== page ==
Republicans, arguably, elected Joe Biden president. Republican women, to be exact. Never Trumpers. And Black women. And Democrats. But he was always going to get their votes. The tipping point was probably Republican women.
Don’t get me wrong, most Republican women voted for Trump. But the defectors seemed to have swung the election.
And after the pu*@#-grabbing, serial adulterer, accused rapist, misogynist, racist, ableist we’ve had to endure for four years, that ending is rich enough for me.
(The fact that we have another accused rapist in the White House isn’t that great. But at least we’re back to pretending it’s not OK. Men — stop raping women. Thanks.)
I still don’t understand how Utah Republicans supported Trump in the first place. When Bill Clinton got caught philandering with an intern it was literally the only thing we ever heard about again. But Trump’s sexual, financial (taxes anyone?) and ethical improprieties? Silence. Is a means to an end really good enough for Utah Republicans?
It seems that this election was more about a repudiation of Donald Trump than a repudiation of Republican policies. It turns out, character matters. But so does limited government and fiscal responsibility (if only Republicans actually practiced fiscal responsibility).
That’s why Republicans gained seats in the House. And, most likely, kept the Senate.
In fact, the nation had a record number of Republican women win House seats. Of the nine House seats flipped so far, seven were won by women. A record 227 Republican women ran for the House this year, and 94 made it to the general election — another record.
And the Republican women wins were huge. The Washington Post reports, “Michelle Fischbach, a former lieutenant governor, unseated 15-term Rep. Collin C. Peterson (D), the chairman of the House Agriculture Committee. Yvette Herrell, a member of the Cherokee Nation, defeated first-term Democrat Xochitl Torres Small in New Mexico. Cuban American journalist María Elvira Salazar bested Florida Democratic Rep. Donna Shalala, who served as President Bill Clinton’s secretary of health and human services. Stephanie Bice, who will be the first Iranian American to serve in Congress, won the only Democratic-held seat in Oklahoma’s congressional delegation, defeating Rep. Kendra Horn.”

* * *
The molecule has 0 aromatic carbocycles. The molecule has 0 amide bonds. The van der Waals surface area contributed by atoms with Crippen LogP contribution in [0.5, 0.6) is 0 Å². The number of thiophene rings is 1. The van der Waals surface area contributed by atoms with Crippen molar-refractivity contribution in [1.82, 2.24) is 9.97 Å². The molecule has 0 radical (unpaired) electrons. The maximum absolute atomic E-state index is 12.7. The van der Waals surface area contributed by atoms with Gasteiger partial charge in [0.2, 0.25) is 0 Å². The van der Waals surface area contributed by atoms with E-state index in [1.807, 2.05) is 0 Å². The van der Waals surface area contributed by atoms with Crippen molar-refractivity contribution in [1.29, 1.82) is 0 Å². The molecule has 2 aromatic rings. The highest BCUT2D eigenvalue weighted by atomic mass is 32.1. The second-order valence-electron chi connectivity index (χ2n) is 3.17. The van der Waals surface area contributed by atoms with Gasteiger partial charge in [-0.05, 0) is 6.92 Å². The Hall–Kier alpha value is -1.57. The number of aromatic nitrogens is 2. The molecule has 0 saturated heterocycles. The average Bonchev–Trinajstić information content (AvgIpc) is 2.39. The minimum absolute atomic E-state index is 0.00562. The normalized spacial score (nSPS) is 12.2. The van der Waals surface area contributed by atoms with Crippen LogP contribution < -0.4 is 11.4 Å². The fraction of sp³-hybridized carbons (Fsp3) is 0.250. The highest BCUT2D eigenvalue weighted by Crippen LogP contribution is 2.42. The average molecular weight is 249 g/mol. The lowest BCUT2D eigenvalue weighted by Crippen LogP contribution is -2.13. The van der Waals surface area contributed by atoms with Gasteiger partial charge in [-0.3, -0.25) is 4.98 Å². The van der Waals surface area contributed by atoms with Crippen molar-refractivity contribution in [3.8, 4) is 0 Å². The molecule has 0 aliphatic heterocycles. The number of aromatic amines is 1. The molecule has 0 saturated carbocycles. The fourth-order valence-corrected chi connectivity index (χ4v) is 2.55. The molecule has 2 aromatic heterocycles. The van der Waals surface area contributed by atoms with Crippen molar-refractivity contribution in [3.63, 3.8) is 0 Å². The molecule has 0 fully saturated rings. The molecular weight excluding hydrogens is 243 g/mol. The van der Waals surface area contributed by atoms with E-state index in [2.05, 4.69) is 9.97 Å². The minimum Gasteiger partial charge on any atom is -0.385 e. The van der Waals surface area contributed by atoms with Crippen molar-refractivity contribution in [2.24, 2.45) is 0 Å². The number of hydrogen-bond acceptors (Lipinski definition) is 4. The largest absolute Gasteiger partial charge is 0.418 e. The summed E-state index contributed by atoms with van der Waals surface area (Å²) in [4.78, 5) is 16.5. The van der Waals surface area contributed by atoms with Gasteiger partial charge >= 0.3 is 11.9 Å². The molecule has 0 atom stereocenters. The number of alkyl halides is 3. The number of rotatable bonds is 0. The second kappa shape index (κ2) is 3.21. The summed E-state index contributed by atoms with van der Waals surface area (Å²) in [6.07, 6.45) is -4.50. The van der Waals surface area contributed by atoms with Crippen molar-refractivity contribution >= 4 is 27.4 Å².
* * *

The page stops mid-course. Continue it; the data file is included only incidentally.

Trump is no Captain Moroni, as Sen. Mike Lee recently claimed at a Trump rally in Arizona. (Captain Moroni is a war hero in The Church of Jesus Christ of Latter-day Saints' signature scripture, the Book of Mormon.)
Captain Moroni is famous for leading a Nephite army by divine intervention with prayer and humility. One of the Nephites dissented and wanted to be king because he was “seeking for power.” The dissenter led the people with “flatteries” and promised them if they would elect him king, they would be rulers over the people. He led many “dissensions.”
Moroni was angry that this dissenter sought to install himself as king and “destroy the foundation of liberty which God had granted unto them.” Moroni “rent his coat” and made a piece of it into a banner on which he wrote, “In memory of our God, our religion, and freedom, and our peace, our wives, and our children.”
In honor of our God, and our religion, our freedom and our peace, our husbands, and our children, Republican women — all women, really — rent our housecoats and business suits and proclaimed liberty against the tyrant who wanted to install himself as king.
As a result, according to The Atlantic, Democrats now have a Republican women problem. With their defection and votes for Joe Biden, where do Republican women fit now? Will Democrats court them to stay? Will they moderate more extreme positions to keep these votes?
Women didn’t just vote against Trump’s cult personality. Women voted against Trump, as The Atlantic article noted, because of “his antipathy toward the issues that feel most urgent to them,” including affordable health care, a humane immigration system, equality and police brutality, and the mishandling of the coronavirus pandemic.
The message is: Women care, and good policy will win us over.
Maybe 2021 will be Utah’s Year of the Republican women. After all, we have a female in executive office now with the election of Sen. Deidre Henderson as lieutenant governor. Gov.-elect Spencer Cox’s transition team has a large number of female participants as well.
Perhaps there’s hope, if the Legislature can get on board and make female leadership a priority. If lawmakers don’t, they might also have a Republican women problem.
I have cautious optimism.
Michelle Quist is a columnist for The Salt Lake Tribune.